By Dawn Carter
If you’ve worked remotely for the past year, would a $ 30,000 raise get you back to the office? In A recent poll of 3,000 employees in dozens of large US companies, the vast majority of respondents said they would forego the large raise if they could continue to work in pajamas.
I’ve spent over 25 years in health strategy and planning, and that was one of the most remarkable surveys I’ve ever seen – albeit not on HR, because health is one of the few industries that works remotely never found its way during the pandemic.
Instead, I think the most pressing lesson for health planners is how – and where – services will be delivered in the future. Call it the “Covid Effect”: Just as employees discovered the benefits of working from home last year, we saw a large number of new patients discover the benefits of so-called hospital at home programs.
Hospital at Home is not exactly a new model, but so far it is relatively unknown to patients. That’s because limited, early experiments suffered from low participation rates – only 7 to 15 patients per month. But those numbers got a huge boost over the past year as hospitals struggled to maintain inpatient capacity for only the most extreme Covid cases. the Association of American Medical Colleges says interest in the Hospital at Home “exploded” during the pandemic, and health systems from Boston to Cleveland to Seattle launched or expanded in-home programs that served thousands and thousands of new families.
It can be difficult to put that genie back in the bottle. If staff don’t return to the office for $ 30,000, what could potentially lure patients back to the traditional hospital setting after experiencing the benefits of home healing?
I have long argued that consumerism is driving healthcare transformation more than most planners realize. From banking to retail, consumers have shown they are shifting their spending to providers who can meet their needs from the comfort of their own home. Some health planners may think they are immune to this trend because health services can only be provided in a clinical setting, but Hospital at Home has proven this to be wrong – and for the first time consumers are beginning to understand their options.
The health trifecta
As more patients experience the benefits of home healing – quiet rooms, home cooking, better sleep, more time with family and pets – we anticipate demand will increase. Just as many employees say they will never return to the full-time office routine, we expect increasing resistance to inpatient admission from those who understand the alternative.
For the forward-thinking health manager, this is an opportunity to rethink assumptions. Just as Covid has proven that working at home can be a win-win for many businesses, we now understand that healing at home can be a win-win.to win for hospitals: In addition to higher patient satisfaction, the model offers better health outcomes at lower costs for the health system. This is a rare trifecta indeed.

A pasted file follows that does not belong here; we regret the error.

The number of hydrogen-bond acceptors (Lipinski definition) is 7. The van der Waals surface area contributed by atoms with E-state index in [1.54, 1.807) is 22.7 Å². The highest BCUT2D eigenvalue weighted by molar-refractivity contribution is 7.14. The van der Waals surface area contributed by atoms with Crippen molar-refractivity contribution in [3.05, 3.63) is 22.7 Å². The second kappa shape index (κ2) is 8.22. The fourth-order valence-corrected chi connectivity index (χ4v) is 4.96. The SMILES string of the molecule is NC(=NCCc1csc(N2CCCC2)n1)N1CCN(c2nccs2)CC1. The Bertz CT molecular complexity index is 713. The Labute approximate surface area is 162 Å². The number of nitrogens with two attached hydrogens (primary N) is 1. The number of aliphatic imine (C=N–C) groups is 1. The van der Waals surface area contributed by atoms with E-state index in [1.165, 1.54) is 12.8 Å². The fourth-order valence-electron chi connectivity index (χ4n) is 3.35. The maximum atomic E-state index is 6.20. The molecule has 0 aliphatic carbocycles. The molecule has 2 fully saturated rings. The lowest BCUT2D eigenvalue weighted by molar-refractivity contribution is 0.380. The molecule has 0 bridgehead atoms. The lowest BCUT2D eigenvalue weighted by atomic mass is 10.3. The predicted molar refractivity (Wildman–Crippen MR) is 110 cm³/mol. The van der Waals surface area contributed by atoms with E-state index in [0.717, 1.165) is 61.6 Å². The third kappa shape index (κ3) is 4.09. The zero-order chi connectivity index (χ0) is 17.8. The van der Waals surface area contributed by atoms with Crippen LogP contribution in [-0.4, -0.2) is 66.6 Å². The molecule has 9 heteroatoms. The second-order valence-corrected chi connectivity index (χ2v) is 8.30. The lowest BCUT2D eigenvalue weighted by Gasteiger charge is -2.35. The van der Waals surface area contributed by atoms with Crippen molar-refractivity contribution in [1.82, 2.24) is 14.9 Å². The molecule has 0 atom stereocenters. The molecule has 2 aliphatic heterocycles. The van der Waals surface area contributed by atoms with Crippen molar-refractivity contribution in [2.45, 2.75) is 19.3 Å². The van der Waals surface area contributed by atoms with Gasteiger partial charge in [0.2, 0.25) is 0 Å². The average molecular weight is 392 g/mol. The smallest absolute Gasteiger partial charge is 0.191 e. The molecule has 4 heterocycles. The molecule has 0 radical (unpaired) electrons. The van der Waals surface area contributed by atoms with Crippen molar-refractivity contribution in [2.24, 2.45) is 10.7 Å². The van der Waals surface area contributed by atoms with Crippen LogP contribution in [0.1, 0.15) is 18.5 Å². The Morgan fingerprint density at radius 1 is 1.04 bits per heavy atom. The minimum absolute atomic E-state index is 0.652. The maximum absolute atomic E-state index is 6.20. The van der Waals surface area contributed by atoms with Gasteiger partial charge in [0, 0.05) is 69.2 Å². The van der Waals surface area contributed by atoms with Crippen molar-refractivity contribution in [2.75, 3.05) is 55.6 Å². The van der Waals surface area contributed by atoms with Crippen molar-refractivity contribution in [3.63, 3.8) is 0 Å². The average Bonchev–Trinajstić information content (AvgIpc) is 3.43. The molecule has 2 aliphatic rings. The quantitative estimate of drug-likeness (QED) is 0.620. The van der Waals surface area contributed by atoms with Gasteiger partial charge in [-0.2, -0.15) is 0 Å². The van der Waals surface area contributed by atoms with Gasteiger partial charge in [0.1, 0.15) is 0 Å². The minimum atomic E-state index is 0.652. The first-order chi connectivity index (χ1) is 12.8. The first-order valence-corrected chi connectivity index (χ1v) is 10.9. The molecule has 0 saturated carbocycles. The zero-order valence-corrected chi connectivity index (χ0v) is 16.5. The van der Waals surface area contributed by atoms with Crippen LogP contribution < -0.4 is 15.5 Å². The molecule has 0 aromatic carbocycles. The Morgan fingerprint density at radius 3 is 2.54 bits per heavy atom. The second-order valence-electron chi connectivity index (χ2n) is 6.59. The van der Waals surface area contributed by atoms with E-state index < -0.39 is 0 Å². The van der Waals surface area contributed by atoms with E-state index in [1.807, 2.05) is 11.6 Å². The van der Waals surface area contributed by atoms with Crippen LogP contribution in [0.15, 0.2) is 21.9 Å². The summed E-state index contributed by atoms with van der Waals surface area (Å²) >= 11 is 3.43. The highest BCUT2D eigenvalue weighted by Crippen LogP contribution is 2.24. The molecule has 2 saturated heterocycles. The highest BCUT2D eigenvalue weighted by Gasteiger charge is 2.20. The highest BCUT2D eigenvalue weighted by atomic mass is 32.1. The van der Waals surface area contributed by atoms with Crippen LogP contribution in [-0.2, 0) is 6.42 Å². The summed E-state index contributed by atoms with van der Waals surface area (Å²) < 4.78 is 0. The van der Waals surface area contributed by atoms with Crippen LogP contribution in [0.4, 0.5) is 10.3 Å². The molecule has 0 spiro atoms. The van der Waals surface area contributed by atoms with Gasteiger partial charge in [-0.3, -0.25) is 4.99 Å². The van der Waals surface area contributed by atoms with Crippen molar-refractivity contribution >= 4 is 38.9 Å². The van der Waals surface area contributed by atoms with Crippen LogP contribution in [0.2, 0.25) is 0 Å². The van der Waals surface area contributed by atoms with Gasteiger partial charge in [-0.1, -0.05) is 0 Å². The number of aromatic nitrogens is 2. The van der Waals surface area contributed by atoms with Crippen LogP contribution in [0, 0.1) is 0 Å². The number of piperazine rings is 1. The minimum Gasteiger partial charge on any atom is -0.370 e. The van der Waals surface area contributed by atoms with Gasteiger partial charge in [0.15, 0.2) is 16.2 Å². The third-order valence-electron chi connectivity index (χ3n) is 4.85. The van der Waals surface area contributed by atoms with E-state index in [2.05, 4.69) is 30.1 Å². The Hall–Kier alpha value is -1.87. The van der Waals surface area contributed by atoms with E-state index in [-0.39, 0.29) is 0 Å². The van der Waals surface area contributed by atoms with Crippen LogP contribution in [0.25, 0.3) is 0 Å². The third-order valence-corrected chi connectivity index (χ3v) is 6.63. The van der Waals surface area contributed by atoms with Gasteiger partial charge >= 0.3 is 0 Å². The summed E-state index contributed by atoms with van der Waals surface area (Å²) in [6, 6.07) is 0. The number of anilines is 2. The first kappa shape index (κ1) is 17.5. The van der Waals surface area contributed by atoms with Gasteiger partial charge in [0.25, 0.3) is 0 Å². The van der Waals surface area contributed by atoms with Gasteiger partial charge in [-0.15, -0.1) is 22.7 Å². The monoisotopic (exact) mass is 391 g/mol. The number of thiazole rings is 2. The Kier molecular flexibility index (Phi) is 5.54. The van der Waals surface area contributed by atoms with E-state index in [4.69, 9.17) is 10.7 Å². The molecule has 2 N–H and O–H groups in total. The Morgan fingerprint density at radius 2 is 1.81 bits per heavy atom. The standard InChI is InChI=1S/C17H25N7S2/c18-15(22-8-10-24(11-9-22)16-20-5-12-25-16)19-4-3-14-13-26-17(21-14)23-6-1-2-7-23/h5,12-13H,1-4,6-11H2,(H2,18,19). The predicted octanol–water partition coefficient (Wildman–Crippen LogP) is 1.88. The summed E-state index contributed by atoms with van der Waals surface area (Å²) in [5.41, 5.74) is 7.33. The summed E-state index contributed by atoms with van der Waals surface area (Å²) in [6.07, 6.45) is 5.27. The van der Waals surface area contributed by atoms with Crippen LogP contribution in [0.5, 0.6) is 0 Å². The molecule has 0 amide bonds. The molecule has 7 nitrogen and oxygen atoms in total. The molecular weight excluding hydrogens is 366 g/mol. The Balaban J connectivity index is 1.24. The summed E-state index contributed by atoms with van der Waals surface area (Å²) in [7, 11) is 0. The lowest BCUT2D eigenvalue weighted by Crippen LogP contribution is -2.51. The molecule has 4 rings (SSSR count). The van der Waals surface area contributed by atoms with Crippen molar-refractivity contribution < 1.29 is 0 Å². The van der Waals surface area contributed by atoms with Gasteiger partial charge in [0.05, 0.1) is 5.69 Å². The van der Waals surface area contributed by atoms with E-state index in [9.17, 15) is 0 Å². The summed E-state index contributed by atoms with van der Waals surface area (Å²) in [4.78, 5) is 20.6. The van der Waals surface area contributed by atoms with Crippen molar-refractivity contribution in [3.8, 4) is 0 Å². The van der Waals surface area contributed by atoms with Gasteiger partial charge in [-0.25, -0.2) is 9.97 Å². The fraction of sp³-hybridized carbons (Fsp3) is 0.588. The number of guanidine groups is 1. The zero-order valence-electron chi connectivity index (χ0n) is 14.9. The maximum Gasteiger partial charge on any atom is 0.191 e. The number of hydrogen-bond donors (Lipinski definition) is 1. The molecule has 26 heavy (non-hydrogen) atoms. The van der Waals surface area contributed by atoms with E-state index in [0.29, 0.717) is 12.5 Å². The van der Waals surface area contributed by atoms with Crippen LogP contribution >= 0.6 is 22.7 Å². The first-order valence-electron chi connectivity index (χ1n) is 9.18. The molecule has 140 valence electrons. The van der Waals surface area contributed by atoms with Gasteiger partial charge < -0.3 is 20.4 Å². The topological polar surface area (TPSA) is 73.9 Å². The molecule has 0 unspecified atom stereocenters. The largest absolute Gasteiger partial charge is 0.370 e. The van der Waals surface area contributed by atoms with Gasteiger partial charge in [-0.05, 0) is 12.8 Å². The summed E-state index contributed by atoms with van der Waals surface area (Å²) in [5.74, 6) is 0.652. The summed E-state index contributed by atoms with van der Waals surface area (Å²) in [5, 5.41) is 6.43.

From resumption to bed rest, many studies have shown that patient outcomes are better at home in the hospital. Take, for example, the key metric of 30 day ED visits. In New York’s Mount Sinai Health System, emergency room visits for patients at home have been cut roughly in half compared to hospitalized patients (5.8% vs. 11.9%). And UnityPoint Health of West Des Moines, Iowa cut its 30-day ED rate to just 4% for home patients – with a satisfaction rate of 98.9%.
In terms of costs, the data are also encouraging. In a long-term program at Johns Hopkins, studies have shown that total cost for at-home patients was almost a third less than for inpatients (USD 5,081 vs. USD 7,480). In Albuquerque, NM, Presbyterian Healthcare Services adopted the Johns Hopkins Model and saw Costs go down by 19% in Medicaid and Medicare Advantage patients while reporting similar or improved results.
With so many selling points, the home hospital model certainly seems to be gaining traction in the wake of the Covid-19 pandemic. Yet another reason why we believe the strength of the trend is still underestimated: In multi-vendor markets, the first hospital-at-home service provider can have a rare competitive advantage.
From technology to readmission rates, consumers have a hard time understanding some of the esoteric benchmarks that set one hospital apart from another. But the chance of high-quality medical care in your own four walls? Every consumer can understand that. Like roadside billboards showing waiting times in the emergency room, a robust menu of hospital options at home could be the easy-to-understand trademark that motivates some consumers to choose Hospital A over Hospital B.
In short, we see Hospital at Home as the emerging trend that will literally redraw the health care map in many communities. That makes it a trend that no CEO can ignore.
Dawn Carter is the founder and senior partner at Ascending health advisor, a Top 25 Healthcare Strategy, Planning, and Feasibility Consulting Firm
Thank You For Reading!